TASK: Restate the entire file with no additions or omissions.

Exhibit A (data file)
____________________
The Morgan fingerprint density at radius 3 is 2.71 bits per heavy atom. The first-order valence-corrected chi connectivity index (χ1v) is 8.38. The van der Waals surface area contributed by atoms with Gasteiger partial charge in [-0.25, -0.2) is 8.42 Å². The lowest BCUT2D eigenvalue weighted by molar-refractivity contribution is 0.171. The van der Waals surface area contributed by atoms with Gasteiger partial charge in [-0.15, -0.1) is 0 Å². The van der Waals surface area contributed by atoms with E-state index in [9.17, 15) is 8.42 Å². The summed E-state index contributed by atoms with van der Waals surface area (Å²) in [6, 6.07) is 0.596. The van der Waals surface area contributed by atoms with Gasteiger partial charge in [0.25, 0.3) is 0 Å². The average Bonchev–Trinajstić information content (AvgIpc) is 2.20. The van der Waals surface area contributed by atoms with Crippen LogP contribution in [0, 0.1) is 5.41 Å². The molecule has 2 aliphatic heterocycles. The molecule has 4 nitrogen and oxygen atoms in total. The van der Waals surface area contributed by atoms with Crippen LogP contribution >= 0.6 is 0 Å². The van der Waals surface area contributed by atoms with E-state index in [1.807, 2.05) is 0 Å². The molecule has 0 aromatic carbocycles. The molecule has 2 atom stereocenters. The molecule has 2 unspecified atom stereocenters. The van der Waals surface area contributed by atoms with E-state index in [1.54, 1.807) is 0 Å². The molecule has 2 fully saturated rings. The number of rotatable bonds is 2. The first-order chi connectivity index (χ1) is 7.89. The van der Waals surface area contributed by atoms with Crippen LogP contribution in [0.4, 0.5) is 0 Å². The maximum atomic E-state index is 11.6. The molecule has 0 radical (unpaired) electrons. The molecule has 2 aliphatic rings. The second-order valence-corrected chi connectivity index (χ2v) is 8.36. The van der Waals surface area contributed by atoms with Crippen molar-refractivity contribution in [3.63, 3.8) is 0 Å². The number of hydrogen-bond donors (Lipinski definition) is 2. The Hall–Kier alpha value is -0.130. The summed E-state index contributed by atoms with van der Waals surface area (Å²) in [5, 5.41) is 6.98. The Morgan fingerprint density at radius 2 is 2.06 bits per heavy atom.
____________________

The Morgan fingerprint density at radius 3 is 2.71 bits per heavy atom. The first-order valence-corrected chi connectivity index (χ1v) is 8.38. The van der Waals surface area contributed by atoms with Gasteiger partial charge in [-0.25, -0.2) is 8.42 Å². The lowest BCUT2D eigenvalue weighted by molar-refractivity contribution is 0.171. The van der Waals surface area contributed by atoms with Gasteiger partial charge in [-0.15, -0.1) is 0 Å². The van der Waals surface area contributed by atoms with E-state index in [9.17, 15) is 8.42 Å². The summed E-state index contributed by atoms with van der Waals surface area (Å²) in [6, 6.07) is 0.596. The van der Waals surface area contributed by atoms with Gasteiger partial charge in [0.25, 0.3) is 0 Å². The average Bonchev–Trinajstić information content (AvgIpc) is 2.20. The van der Waals surface area contributed by atoms with Crippen LogP contribution in [0, 0.1) is 5.41 Å². The molecule has 2 aliphatic heterocycles. The molecule has 4 nitrogen and oxygen atoms in total. The van der Waals surface area contributed by atoms with Crippen LogP contribution >= 0.6 is 0 Å². The van der Waals surface area contributed by atoms with E-state index in [1.807, 2.05) is 0 Å². The molecule has 0 aromatic carbocycles. The molecule has 2 atom stereocenters. The molecule has 2 unspecified atom stereocenters. The van der Waals surface area contributed by atoms with E-state index in [1.54, 1.807) is 0 Å². The molecule has 2 fully saturated rings. The number of rotatable bonds is 2. The first-order chi connectivity index (χ1) is 7.89. The van der Waals surface area contributed by atoms with Crippen LogP contribution in [0.4, 0.5) is 0 Å². The maximum atomic E-state index is 11.6. The molecule has 0 radical (unpaired) electrons. The molecule has 2 aliphatic rings. The second-order valence-corrected chi connectivity index (χ2v) is 8.36. The van der Waals surface area contributed by atoms with Crippen molar-refractivity contribution in [3.63, 3.8) is 0 Å². The number of hydrogen-bond donors (Lipinski definition) is 2. The Hall–Kier alpha value is -0.130. The summed E-state index contributed by atoms with van der Waals surface area (Å²) in [5, 5.41) is 6.98. The Morgan fingerprint density at radius 2 is 2.06 bits per heavy atom.